Brochures and Business Cards
The main ethical concerns are that the language and images convey professionalism (as described in the section on Marketing Materials). Before choosing images for your brochures or business cards, have other people look at them and tell you what they think they are. I've seen many photos that I've had to turn sideways or read through several paragraphs of accompanying information before I could figure out what the photo was depicting.
In addition to the cautions covered in the above section regarding professional images, you need to be careful with the links you include on your site. Besides the links no longer being active, sometimes a link that originally went to one site, all of a sudden takes you to a totally different site. This can be a purposeful act of misdirection by an outside source or I suppose something just went haywire (to use a technical term). For instance, there was a legitimate massage school that we had been dealing with for years, and one day while looking up their site, my staff noticed it linked to a porn site. We contacted the school and they were horrified! They fixed the problem, but were left uneasy not knowing how long it was linking to that site. So, in addition to periodically checking the links you list on your site, make sure that you check your own internal links.
Every time you answer the telephone, you create an impression. The question remains what that impression will be. Within the first few seconds of a conversation you convey how you feel about yourself, your practice and the caller. Just because the caller can't see you doesn't mean that s/he can't sense the attitudes you convey through the tone of your voice and the words you use.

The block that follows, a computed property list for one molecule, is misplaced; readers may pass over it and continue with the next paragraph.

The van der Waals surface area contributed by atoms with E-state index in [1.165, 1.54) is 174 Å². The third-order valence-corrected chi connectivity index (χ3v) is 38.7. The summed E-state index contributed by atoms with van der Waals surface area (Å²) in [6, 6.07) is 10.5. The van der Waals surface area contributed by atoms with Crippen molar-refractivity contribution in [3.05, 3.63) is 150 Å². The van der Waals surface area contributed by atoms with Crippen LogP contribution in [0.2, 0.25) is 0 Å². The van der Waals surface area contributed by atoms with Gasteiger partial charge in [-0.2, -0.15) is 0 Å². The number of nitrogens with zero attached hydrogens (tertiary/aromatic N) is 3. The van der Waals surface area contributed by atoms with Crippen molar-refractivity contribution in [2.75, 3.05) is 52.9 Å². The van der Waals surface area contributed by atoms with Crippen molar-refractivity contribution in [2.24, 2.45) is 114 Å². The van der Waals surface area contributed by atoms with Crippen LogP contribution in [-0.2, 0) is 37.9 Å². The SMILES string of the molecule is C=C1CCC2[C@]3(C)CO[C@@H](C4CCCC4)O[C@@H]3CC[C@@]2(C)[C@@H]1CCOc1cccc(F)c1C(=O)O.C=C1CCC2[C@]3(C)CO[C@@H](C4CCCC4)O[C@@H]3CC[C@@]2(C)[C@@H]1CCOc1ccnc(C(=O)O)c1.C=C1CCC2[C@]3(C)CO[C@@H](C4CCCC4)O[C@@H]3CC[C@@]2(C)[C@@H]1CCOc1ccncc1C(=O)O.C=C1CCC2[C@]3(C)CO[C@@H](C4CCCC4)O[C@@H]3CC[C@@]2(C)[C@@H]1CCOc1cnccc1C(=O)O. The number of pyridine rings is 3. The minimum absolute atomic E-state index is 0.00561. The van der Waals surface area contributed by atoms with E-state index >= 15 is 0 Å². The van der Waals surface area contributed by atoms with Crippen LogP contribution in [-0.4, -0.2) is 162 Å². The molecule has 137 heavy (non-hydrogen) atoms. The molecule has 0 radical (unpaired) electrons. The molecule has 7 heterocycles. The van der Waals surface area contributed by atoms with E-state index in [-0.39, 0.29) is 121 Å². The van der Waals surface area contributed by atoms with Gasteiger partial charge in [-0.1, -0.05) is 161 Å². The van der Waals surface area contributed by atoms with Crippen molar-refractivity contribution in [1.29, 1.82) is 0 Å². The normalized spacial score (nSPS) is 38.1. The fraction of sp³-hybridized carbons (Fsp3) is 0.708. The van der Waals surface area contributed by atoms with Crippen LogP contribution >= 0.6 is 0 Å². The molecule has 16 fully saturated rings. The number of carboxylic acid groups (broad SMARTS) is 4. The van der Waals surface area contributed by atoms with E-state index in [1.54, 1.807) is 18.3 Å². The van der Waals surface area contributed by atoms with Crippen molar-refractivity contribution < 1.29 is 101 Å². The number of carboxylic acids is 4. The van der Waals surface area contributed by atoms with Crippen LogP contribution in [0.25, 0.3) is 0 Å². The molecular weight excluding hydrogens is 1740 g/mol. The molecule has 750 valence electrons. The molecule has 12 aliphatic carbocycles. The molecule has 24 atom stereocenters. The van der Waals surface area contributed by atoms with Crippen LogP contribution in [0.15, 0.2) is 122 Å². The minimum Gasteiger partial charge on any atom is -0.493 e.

Develop a script for how you answer your phone so that you always portray professionalism. Avoid fumbling. During an initial conversation with a potential client, you have an opportunity to gather essential information that can save a lot of time and trouble down the road. Always ask about their massage history, and briefly describe your protocol, the type of benefits they can expect, and a bit about your education, experience and/or philosophy. Know how to concisely describe what you do and your policies in a professional tone.
Handling Inappropriate Calls
Receiving inappropriate calls can be a source of immense discomfort. Unfortunately, many massage therapists still get calls from people who are ill-informed about the nature and scope of this work. Sometimes people are indirect about wanting sexual services. You can often determine inappropriate callers by their tone of voice, awkward periods of silence, calls placed late at night and if they request late-night appointments (unless it's a situation such as you are providing after-performance massage for a dance troupe). A common tip-off for massage therapists is when a caller requests "full-body massage" or the direct request for a "happy ending." Beware of callers that are reluctant to give their full names or phone numbers.